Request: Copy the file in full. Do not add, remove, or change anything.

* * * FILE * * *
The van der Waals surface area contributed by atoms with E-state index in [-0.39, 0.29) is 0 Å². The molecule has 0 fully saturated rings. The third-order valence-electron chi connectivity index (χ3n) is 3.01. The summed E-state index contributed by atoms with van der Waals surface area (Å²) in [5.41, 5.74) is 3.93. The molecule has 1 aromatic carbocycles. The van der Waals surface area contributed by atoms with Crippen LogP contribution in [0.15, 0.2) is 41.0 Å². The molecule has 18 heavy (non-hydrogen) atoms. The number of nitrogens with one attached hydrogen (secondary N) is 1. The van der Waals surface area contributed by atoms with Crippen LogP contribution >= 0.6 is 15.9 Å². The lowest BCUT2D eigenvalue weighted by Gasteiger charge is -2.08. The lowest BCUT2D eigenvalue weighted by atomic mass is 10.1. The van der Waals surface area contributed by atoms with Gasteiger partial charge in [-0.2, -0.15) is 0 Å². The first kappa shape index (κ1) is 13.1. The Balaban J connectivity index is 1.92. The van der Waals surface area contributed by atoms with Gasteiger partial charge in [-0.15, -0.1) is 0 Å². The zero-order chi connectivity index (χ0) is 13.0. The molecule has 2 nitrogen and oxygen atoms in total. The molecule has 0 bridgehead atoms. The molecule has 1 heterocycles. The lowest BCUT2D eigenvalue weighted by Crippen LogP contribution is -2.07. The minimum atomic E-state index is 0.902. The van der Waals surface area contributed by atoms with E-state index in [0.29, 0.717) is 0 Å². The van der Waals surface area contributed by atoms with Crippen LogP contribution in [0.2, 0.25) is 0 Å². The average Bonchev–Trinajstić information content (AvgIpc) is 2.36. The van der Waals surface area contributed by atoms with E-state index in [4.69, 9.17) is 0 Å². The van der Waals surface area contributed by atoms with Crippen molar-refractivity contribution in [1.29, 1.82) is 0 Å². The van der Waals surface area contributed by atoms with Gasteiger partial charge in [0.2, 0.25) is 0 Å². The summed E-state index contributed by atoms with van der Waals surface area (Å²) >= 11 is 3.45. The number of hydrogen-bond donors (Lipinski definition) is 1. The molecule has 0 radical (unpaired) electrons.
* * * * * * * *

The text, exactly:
The van der Waals surface area contributed by atoms with E-state index in [-0.39, 0.29) is 0 Å². The molecule has 0 fully saturated rings. The third-order valence-electron chi connectivity index (χ3n) is 3.01. The summed E-state index contributed by atoms with van der Waals surface area (Å²) in [5.41, 5.74) is 3.93. The molecule has 1 aromatic carbocycles. The van der Waals surface area contributed by atoms with Crippen LogP contribution in [0.15, 0.2) is 41.0 Å². The molecule has 18 heavy (non-hydrogen) atoms. The number of nitrogens with one attached hydrogen (secondary N) is 1. The van der Waals surface area contributed by atoms with Crippen LogP contribution >= 0.6 is 15.9 Å². The lowest BCUT2D eigenvalue weighted by Gasteiger charge is -2.08. The lowest BCUT2D eigenvalue weighted by atomic mass is 10.1. The van der Waals surface area contributed by atoms with Gasteiger partial charge in [-0.2, -0.15) is 0 Å². The first kappa shape index (κ1) is 13.1. The Balaban J connectivity index is 1.92. The van der Waals surface area contributed by atoms with Gasteiger partial charge in [-0.15, -0.1) is 0 Å². The zero-order chi connectivity index (χ0) is 13.0. The molecule has 2 nitrogen and oxygen atoms in total. The molecule has 0 bridgehead atoms. The molecule has 1 heterocycles. The lowest BCUT2D eigenvalue weighted by Crippen LogP contribution is -2.07. The minimum atomic E-state index is 0.902. The van der Waals surface area contributed by atoms with E-state index in [0.29, 0.717) is 0 Å². The van der Waals surface area contributed by atoms with Crippen LogP contribution in [0.2, 0.25) is 0 Å². The average Bonchev–Trinajstić information content (AvgIpc) is 2.36. The van der Waals surface area contributed by atoms with E-state index in [4.69, 9.17) is 0 Å². The van der Waals surface area contributed by atoms with Crippen molar-refractivity contribution in [1.29, 1.82) is 0 Å². The van der Waals surface area contributed by atoms with Gasteiger partial charge in [0.2, 0.25) is 0 Å². The summed E-state index contributed by atoms with van der Waals surface area (Å²) >= 11 is 3.45. The number of hydrogen-bond donors (Lipinski definition) is 1. The molecule has 0 radical (unpaired) electrons.